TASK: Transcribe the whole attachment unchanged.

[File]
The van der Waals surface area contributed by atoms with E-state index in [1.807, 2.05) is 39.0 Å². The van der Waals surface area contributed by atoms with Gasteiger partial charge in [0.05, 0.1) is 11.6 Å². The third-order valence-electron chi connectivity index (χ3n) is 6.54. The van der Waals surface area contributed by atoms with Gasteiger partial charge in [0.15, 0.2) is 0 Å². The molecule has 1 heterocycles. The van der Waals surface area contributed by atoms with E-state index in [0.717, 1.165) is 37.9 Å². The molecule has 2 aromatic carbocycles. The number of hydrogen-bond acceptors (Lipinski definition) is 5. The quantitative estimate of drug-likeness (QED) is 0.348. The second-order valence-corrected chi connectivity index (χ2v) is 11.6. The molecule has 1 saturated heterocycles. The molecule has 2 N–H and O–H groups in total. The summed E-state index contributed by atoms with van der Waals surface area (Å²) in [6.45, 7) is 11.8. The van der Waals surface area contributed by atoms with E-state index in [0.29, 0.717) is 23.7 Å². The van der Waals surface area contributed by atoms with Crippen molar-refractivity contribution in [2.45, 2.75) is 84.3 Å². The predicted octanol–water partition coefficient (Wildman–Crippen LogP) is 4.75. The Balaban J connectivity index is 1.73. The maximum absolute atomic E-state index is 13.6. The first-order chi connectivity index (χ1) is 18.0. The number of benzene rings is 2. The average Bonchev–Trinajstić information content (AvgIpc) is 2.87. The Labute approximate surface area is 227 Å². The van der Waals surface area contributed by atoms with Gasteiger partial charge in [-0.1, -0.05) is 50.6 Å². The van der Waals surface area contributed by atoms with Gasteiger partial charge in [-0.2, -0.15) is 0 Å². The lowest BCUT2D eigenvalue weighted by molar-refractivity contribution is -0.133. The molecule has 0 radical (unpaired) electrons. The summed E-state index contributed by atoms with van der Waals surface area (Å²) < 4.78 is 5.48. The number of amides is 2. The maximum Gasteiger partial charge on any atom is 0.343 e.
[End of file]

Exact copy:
The van der Waals surface area contributed by atoms with E-state index in [1.807, 2.05) is 39.0 Å². The van der Waals surface area contributed by atoms with Gasteiger partial charge in [0.05, 0.1) is 11.6 Å². The third-order valence-electron chi connectivity index (χ3n) is 6.54. The van der Waals surface area contributed by atoms with Gasteiger partial charge in [0.15, 0.2) is 0 Å². The molecule has 1 heterocycles. The van der Waals surface area contributed by atoms with E-state index in [0.717, 1.165) is 37.9 Å². The molecule has 2 aromatic carbocycles. The number of hydrogen-bond acceptors (Lipinski definition) is 5. The quantitative estimate of drug-likeness (QED) is 0.348. The second-order valence-corrected chi connectivity index (χ2v) is 11.6. The molecule has 1 saturated heterocycles. The molecule has 2 N–H and O–H groups in total. The summed E-state index contributed by atoms with van der Waals surface area (Å²) in [6.45, 7) is 11.8. The van der Waals surface area contributed by atoms with E-state index in [0.29, 0.717) is 23.7 Å². The van der Waals surface area contributed by atoms with Crippen molar-refractivity contribution in [2.45, 2.75) is 84.3 Å². The predicted octanol–water partition coefficient (Wildman–Crippen LogP) is 4.75. The Balaban J connectivity index is 1.73. The maximum absolute atomic E-state index is 13.6. The first-order chi connectivity index (χ1) is 18.0. The number of benzene rings is 2. The average Bonchev–Trinajstić information content (AvgIpc) is 2.87. The Labute approximate surface area is 227 Å². The van der Waals surface area contributed by atoms with Gasteiger partial charge in [-0.1, -0.05) is 50.6 Å². The van der Waals surface area contributed by atoms with Gasteiger partial charge in [-0.2, -0.15) is 0 Å². The lowest BCUT2D eigenvalue weighted by molar-refractivity contribution is -0.133. The molecule has 0 radical (unpaired) electrons. The summed E-state index contributed by atoms with van der Waals surface area (Å²) < 4.78 is 5.48. The number of amides is 2. The maximum Gasteiger partial charge on any atom is 0.343 e.